Hiking in the Atlas Mountains, Morocco
Treks in the Atlas Mountains of Morocco have been compared to hiking the Himalayas, and include cultural experiences as well as jaw-dropping scenery. These dramatic mountains in North Africa are home to the Berbers, who have a rich traditional culture that includes hardy indigenous people who took to the hills to escape ancient Arab invasions. Today, their descendants welcome walkers with mint tea.
Horseback Riding in Cappadocia, Turkey
Turkey’s Cappadocia region is famous for its mushroom and anthill shaped towers known as fairy chimneys, as well as its cave cities that were once home to ancient settlers. Sometimes referred to as the “Land of Beautiful Horses” as well, it also makes for one of the world’s best horseback riding destinations. Riders can saddle up on the native Barb or Arabian horses, following trails that meander through ancient villages, past old Byzantine churches and underground cities to valleys that are filled with the famous chimney rock formations. For the ultimate experience, stay in one of the cave hotels where you’ll get a glimpse of what it might have been like to live here in ancient times. The Museum Hotel offers 30 converted cave suites, packed with artifacts. While you’re here, be sure to take one of the world’s best hot-air balloon rides, providing bird’s-eye view over the fascinating landscape.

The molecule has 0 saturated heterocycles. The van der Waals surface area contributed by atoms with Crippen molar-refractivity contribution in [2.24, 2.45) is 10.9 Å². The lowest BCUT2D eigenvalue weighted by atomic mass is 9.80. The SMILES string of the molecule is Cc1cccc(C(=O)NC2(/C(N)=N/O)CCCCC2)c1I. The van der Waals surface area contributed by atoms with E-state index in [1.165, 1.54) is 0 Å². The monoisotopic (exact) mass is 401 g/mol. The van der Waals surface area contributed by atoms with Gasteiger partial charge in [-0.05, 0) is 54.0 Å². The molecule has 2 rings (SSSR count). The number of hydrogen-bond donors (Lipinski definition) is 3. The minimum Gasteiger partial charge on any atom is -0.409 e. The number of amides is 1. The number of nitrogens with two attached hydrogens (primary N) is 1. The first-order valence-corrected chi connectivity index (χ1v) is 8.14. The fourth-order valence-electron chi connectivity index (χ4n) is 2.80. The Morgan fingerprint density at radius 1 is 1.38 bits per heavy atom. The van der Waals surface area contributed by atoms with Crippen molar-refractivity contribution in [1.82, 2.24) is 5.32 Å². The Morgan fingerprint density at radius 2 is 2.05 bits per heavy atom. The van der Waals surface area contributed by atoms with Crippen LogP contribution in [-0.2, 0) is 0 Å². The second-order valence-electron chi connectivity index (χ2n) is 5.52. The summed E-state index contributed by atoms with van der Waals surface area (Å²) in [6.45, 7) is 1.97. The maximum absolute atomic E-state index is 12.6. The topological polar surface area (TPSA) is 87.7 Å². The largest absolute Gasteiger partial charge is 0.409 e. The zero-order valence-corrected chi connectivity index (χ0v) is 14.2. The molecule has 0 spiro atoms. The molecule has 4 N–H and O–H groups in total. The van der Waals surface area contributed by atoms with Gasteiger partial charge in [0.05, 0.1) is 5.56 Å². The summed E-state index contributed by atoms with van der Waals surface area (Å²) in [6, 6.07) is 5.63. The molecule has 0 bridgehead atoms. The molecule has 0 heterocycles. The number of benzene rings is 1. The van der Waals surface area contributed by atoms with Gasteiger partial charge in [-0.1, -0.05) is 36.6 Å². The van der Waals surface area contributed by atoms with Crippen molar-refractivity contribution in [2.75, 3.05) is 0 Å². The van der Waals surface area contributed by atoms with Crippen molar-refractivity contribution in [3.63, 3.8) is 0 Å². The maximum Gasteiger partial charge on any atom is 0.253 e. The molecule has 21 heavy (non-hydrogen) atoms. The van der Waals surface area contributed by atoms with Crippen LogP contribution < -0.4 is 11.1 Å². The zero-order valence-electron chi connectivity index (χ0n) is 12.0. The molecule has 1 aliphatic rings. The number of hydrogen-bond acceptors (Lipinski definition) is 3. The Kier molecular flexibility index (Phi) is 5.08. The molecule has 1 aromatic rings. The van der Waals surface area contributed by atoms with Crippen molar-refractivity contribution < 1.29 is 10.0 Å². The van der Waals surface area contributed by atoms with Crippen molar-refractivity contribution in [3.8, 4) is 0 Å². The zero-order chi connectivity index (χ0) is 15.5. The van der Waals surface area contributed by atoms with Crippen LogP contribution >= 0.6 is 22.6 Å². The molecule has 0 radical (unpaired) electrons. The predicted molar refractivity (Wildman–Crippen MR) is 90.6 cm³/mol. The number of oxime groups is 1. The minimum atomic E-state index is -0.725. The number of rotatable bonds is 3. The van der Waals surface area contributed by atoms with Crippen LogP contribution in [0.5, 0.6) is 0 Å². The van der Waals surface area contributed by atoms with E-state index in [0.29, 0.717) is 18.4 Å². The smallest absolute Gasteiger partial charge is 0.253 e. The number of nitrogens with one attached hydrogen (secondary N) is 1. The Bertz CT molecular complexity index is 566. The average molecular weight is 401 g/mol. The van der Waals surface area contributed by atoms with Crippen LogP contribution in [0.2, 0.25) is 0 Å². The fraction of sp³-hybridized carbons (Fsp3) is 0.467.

Cycling in Sardinia, Italy
Avid cyclists may want to book a cycling tour through Sardinia, a large island in the Tyrrhenian Sea between the Balearic islands and the Italian peninsula, with a variety of options available via multiple outfitters. A week’s excursion might begin in Olbia before rolling through Cannigione and Costa Smeralda, a sophisticated retreat for celebrities and Italy’s jet set with powdery white sands, quaint Mediterranean villages and elegant resort towns. You’ll cycle along this magnificent stretch of coastline, occasionally taking a break for a refreshing dip in the azure waters or to relax on the beach before venturing to the green, rocky hills of Gallura. Explore eroded granite cliffs and wind-carved boulders in Moon Valley before crossing lush pastures that lead to red cliffs and hidden bays. Explore the medieval streets of Alghero, one of the prettiest towns on the island, set along the edge of the sea.